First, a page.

This is an interesting twist on high intensity interval training (HIIT) workouts. Two new studies from overseas both show positive results, even if you’re older.
The studies were published together in the Journal of Physiology this past week by the same team of researchers. Both studies compared endurance training (i.e., your regular steady state cardio of 40 to 60 minutes) with SIT (sprint intensity training). For endurance training, researchers assumed people were working out with steady state cardio between three and five hours per week. The SIT sessions take only 90 minutes total per week.
Particpants in the study, all sedentary males, would do a 30-second all-out sprint on an exercise bike followed by four and a half minutes of easy recovery. This would be repeated for a full 30 minutes or six repetitions total. Results showed that both the endurance training and SIT groups increased aerobic capacity and insulin sensitivity. Improved insulin sensitivity is a good thing … that means less diabetes! To be fair, this was a small study; only 16 people and the average age was 21 … so basically a bunch of college students who likely got paid to be guinea pigs.
What HIIT Workouts Mean For You
So what do these results mean for you? Good question. If you love your workouts and you’re happy doing what you’re doing, please don’t change a thing!
If, however, you’re a bit frustrated in your attempts to get longer workouts in, then maybe HIIT is a good solution for you. The HIIT training takes a LOT less than 40 to 60 minutes of steady state training, and more and more studies (albeit small ones) are showing that the bang for your buck is nearly identical. It appears working out as hard as possible for very brief periods of time is actually great for your body.
The most important factor for all of this is determining what balance is right for you. I am just starting a running program and will be doing a lot of steady state runs. I’ll also be doing my usual twice a week Pilates (about 50 minutes of weight training, which sometimes edges up into low level cardio), but I also plan on doing my 10 minute HIIT blasts on days that I’m too busy to do anything else.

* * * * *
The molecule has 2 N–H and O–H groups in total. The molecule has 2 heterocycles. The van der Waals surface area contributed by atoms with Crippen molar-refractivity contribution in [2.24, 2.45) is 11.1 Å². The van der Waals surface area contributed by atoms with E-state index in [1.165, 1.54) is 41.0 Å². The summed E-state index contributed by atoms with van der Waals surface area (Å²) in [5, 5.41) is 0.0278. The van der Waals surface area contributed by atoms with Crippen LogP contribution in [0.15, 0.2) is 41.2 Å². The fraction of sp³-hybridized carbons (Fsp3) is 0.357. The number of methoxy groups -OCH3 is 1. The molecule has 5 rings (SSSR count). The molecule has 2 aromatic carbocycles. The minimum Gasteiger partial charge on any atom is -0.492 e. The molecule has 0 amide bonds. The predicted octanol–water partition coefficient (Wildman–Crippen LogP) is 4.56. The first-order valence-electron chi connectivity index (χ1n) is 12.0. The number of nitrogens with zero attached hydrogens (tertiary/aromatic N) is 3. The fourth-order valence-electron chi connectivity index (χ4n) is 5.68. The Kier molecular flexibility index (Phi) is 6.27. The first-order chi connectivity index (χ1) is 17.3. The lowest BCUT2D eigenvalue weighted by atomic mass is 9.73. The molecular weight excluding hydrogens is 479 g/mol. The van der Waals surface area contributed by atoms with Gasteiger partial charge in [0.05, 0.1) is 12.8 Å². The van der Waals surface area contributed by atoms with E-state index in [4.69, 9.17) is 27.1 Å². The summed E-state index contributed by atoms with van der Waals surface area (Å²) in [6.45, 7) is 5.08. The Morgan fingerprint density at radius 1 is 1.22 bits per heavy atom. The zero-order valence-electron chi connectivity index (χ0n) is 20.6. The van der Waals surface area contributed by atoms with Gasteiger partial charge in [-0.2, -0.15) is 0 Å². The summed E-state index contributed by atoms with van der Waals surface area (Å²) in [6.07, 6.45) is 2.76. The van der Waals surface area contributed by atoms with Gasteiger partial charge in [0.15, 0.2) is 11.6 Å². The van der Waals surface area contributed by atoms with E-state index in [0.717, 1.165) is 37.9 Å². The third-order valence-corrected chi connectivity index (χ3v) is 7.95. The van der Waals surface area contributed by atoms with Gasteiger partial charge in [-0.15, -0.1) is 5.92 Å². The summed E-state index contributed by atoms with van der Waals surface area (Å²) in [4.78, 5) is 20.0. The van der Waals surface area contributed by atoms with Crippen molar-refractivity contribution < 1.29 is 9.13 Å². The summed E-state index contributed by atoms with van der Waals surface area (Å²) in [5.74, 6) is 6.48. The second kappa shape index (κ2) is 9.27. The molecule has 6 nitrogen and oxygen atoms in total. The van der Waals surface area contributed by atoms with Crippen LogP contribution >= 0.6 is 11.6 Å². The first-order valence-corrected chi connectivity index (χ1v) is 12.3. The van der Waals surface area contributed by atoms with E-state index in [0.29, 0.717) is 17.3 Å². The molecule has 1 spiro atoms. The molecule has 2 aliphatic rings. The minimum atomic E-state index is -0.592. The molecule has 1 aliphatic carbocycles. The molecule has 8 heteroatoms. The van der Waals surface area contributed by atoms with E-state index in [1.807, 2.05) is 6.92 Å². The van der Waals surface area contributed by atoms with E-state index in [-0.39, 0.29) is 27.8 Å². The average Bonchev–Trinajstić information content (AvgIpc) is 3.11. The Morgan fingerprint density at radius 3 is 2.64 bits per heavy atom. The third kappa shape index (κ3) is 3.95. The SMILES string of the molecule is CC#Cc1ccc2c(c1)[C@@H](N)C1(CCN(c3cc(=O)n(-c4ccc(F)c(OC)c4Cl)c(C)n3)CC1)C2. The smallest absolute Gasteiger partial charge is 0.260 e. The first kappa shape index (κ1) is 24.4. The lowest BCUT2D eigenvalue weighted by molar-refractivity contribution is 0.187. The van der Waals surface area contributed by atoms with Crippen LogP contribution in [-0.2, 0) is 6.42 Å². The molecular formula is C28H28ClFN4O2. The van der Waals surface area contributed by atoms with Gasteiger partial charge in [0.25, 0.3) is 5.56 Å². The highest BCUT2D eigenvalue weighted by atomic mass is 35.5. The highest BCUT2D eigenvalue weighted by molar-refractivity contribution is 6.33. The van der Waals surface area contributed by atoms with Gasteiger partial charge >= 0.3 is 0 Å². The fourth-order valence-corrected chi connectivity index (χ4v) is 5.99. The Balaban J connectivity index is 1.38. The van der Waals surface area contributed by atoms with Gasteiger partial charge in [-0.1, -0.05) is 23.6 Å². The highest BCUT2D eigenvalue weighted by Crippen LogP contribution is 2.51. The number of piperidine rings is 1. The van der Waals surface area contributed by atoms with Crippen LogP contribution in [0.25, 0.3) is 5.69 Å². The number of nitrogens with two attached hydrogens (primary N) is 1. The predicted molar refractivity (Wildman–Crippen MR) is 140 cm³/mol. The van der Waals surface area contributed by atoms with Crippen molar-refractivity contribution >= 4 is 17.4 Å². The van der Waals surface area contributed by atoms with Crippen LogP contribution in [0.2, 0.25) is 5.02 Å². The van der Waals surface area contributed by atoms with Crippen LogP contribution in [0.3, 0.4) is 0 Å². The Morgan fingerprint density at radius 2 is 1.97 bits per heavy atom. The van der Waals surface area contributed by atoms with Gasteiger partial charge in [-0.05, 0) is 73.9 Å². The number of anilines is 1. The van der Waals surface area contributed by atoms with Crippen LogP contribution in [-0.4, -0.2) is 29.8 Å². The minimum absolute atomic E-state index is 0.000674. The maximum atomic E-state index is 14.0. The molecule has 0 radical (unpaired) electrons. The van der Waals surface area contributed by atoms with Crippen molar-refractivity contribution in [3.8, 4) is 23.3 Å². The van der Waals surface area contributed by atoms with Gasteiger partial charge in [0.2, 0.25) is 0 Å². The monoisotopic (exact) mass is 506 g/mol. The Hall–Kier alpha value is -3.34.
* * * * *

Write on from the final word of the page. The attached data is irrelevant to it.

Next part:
And no, there is absolutely not one single excuse available for skipping a 10-minute workout … unless you’re sick enough to stay home from work or school.
For me, looking at HIIT workouts as legitimate required a lot of research and reading as well as letting go of old ideas. I was so locked in from my heavy cardio days where you needed at least 30 minutes — and more like 60 minutes — to get a “good” workout in. The idea that 10 minutes is truly enough is kind of amazing.
If you’re thinking about giving HIIT a try here are a couple of caveats:
- Intense training can be rough on your joints. Make sure the moves you’re doing are easy to perform and are something that you can execute safely. Otherwise, don’t do it!
- Intense means intense for you. As long as you’re huffing and puffing and frankly uncomfortable, then you are doing the level that is right for you. I personally push myself until I’m heaving a lung and almost nauseous by the third or fourth round … that’s plenty hard for me.
- Figure out a mix of steady state and HIIT workouts that work best for you. The HIIT junkies still recommend one steady state session per week for overall cardiovascular health … But the steady state junkies might see improvements with just one HIIT workout per week. So experiment until you find your mix.
Let me know what you think of the newest research and whether you mix in HIIT workouts or you’re fine just sticking to your steady state sessions.